If you had asked anyone who knew me in high school what I would major in, they would have told you political science. That, or women’s studies. I was (and still am) aggressively liberal, outspokenly feminist and always ready to debate with my classmates and teachers. I was confident, loud and transparent.

But when I got to college, something shifted. I was still energetic with my friend group, and I still posted all my political beliefs on social media, but I found myself withdrawing in the classroom. I participated, but by second semester, I rarely said anything particularly opinionated, and I usually diluted my beliefs in order to seem normal. All my public speaking skills seemed to vanish, and during group projects, I let others take leadership roles that I once would have thrived in. Keep in mind, this all happened in LSA.

The decision to major in business came in waves. The first wave came by accident when I ran into Ross for shelter from the rain on the way home. It was late, but the Winter Garden was still bustling with well-dressed people who all looked busy, confident and important. Comparatively, I was a drenched and exhausted mess. It was all I could do not to stare in awe at the elegant architecture and sleek interior.

The second wave came when I met one of my really good friends, who helped shatter my image of the Ross student. The Ross Student is, according to many, arrogant, conceited and confident in his ability to make other people feel like idiots. But with every word of encouragement and helpful guidance, my friend punched a hole through the picture of the Ross student.

The third wave, though, was a sort of revelation. All my life, I was sure I would end up in government. It was just sort of assumed. But at some point early second semester, I realized that I had none of the in-between filled in. I had no idea how I was going to get from college to my end career. This might seem like the usual college crisis, but for someone who was so sure she knew who she was, it was terrifying. So I forced myself to imagine what the blank decades should look like. And for the first time, I allowed myself to think about what I would want to do besides working in the government.

Obviously, the answer I came to was business. So I applied to Ross, and was accepted. The day that application results came back will always be one of the happiest days of my life. Armed with my bursting excitement and terrified nerves, I walked into the first day of orientation. I was ready both for new experiences and to tease out the confidence that I felt I had lost during freshman year.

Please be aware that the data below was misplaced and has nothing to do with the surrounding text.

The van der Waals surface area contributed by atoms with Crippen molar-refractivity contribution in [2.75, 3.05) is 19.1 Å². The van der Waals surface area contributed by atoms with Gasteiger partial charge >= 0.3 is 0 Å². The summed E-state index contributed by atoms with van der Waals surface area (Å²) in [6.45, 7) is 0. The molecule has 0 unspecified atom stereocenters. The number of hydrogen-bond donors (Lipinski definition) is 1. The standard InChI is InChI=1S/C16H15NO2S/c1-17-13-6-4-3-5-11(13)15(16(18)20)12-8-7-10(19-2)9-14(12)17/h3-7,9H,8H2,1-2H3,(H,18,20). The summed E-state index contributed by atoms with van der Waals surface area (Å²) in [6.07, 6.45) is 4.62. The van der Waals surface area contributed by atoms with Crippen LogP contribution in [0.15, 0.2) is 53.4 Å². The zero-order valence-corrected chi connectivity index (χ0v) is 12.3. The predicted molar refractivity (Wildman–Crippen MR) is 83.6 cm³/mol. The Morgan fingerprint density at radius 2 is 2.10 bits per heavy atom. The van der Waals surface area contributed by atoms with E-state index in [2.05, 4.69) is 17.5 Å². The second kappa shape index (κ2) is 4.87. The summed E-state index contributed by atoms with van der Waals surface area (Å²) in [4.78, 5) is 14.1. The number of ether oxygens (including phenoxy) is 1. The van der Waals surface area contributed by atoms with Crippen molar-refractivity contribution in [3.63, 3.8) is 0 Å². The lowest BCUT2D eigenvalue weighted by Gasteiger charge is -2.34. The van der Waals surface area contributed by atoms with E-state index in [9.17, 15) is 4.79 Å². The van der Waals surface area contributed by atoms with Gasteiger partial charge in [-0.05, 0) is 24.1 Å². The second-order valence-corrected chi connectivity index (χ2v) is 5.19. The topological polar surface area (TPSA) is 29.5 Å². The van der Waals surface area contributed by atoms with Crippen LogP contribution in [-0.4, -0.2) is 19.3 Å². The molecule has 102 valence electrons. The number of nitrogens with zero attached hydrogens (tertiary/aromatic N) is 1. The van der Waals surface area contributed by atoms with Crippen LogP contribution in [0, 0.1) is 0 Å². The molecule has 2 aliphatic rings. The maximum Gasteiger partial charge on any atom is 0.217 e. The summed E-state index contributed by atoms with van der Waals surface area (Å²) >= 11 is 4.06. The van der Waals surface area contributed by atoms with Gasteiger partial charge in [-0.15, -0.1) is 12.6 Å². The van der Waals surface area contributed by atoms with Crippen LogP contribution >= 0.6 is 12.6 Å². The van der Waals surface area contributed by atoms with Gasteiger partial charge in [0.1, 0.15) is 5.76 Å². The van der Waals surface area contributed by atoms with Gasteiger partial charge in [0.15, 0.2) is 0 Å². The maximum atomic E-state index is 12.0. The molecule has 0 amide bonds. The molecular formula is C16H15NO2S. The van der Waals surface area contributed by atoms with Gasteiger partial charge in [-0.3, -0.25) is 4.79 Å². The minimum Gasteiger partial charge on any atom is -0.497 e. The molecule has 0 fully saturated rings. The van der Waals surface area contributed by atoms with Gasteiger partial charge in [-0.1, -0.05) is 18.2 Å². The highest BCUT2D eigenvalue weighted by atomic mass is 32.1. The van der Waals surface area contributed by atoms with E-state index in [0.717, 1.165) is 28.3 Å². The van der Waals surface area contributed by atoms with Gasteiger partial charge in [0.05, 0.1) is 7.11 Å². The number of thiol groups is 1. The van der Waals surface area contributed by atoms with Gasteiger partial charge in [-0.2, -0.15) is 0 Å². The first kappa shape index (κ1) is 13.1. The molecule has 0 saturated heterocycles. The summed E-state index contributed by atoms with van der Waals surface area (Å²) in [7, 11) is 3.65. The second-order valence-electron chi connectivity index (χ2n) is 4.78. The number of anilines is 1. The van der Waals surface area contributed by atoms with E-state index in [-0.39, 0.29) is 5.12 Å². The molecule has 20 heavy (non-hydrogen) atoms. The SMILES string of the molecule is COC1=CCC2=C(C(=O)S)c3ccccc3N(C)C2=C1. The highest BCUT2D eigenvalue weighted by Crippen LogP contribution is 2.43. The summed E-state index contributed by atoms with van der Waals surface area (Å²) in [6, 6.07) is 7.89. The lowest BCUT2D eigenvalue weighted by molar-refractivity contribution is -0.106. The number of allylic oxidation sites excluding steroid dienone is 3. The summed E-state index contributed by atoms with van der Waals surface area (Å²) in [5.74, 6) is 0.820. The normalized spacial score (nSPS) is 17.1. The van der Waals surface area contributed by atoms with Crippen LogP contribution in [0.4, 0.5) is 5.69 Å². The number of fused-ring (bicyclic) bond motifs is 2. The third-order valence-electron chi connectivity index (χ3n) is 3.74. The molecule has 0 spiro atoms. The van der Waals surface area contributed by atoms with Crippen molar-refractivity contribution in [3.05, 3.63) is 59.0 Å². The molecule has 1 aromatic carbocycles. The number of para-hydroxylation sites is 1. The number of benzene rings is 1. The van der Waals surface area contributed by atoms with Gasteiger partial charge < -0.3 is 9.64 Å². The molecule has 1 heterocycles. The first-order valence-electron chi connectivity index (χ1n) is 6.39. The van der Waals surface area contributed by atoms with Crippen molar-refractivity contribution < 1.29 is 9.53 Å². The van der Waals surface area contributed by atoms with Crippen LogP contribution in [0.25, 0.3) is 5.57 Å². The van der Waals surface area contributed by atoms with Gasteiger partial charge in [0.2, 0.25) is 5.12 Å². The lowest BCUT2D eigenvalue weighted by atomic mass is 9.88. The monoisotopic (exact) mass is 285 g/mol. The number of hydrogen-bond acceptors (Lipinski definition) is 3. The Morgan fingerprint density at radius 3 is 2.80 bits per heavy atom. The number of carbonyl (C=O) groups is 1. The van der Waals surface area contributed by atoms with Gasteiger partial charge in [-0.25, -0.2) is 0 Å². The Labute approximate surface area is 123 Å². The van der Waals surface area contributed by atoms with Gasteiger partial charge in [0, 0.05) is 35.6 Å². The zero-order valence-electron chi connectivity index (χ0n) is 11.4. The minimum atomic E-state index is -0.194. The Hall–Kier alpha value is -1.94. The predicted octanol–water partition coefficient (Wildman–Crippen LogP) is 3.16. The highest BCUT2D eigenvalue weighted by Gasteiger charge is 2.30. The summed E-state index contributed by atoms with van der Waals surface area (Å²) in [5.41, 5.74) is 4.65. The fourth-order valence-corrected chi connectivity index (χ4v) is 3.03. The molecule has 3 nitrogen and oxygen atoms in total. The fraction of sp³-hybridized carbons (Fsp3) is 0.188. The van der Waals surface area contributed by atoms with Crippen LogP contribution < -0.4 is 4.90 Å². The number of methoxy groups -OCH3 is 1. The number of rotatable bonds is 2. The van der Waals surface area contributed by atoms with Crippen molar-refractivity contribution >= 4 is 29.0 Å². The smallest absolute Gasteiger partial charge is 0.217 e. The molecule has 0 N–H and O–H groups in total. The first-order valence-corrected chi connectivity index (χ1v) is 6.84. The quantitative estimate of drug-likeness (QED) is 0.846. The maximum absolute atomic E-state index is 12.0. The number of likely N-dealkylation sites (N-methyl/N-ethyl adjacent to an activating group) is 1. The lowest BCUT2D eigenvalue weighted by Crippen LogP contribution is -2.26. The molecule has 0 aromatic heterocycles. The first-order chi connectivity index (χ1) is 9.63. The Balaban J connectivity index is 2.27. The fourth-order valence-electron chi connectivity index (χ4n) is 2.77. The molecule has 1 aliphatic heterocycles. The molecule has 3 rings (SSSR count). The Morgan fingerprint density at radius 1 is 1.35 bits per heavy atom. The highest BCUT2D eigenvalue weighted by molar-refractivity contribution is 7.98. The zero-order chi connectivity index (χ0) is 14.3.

I had a very different experience than the students interviewed in Zach Shaw’s article, “Rethinking Ross.” Yes, there were many opinionated students in my section who all wanted a piece of the action during our brainstorming sessions. But this wasn’t alienating — it was inspiring. We quickly appointed a moderator who called on people so that we didn’t speak over one another, and soon found ourselves developing a series of great ideas. We didn’t win the video contest (in fact, we didn’t do nearly as well as we thought we would), but I think we all had a good time doing it. It was a bonding moment, not one for needless competition.

Speaking of competition, Shaw’s article made it a point to mention the Ross curve. The Ross curve has been a huge source of anxiety for me, and I’m sure that many others would agree. But the thing is, it’s the industry standard. More importantly, I completely disagree with the idea that it pits students against each other. I have never been turned away when I have asked for help and I have always been happy to give help even when it could, in theory, negatively impact my grade. We’re a community, one of interesting and diverse people. Being competitive is part of the game, but it doesn’t necessarily get in the way of that sense of community.

The majority of my professors are intelligent and charismatic women who I see as role models, and at every turn I find new viewpoints and inspiration. The Business School isn’t flawless — as Shaw points out, our African American enrollment is low, we have more anxiety than we should and some of the students are, in fact, so arrogant that they make me want to pull out my hair. But, in the short time I’ve been a Business student, my confidence has skyrocketed, and I have developed real skills that I find myself using in everyday life.

Ross isn’t perfect, but I’m proud to call it my school.

Rachel Tucker is Business sophomore.

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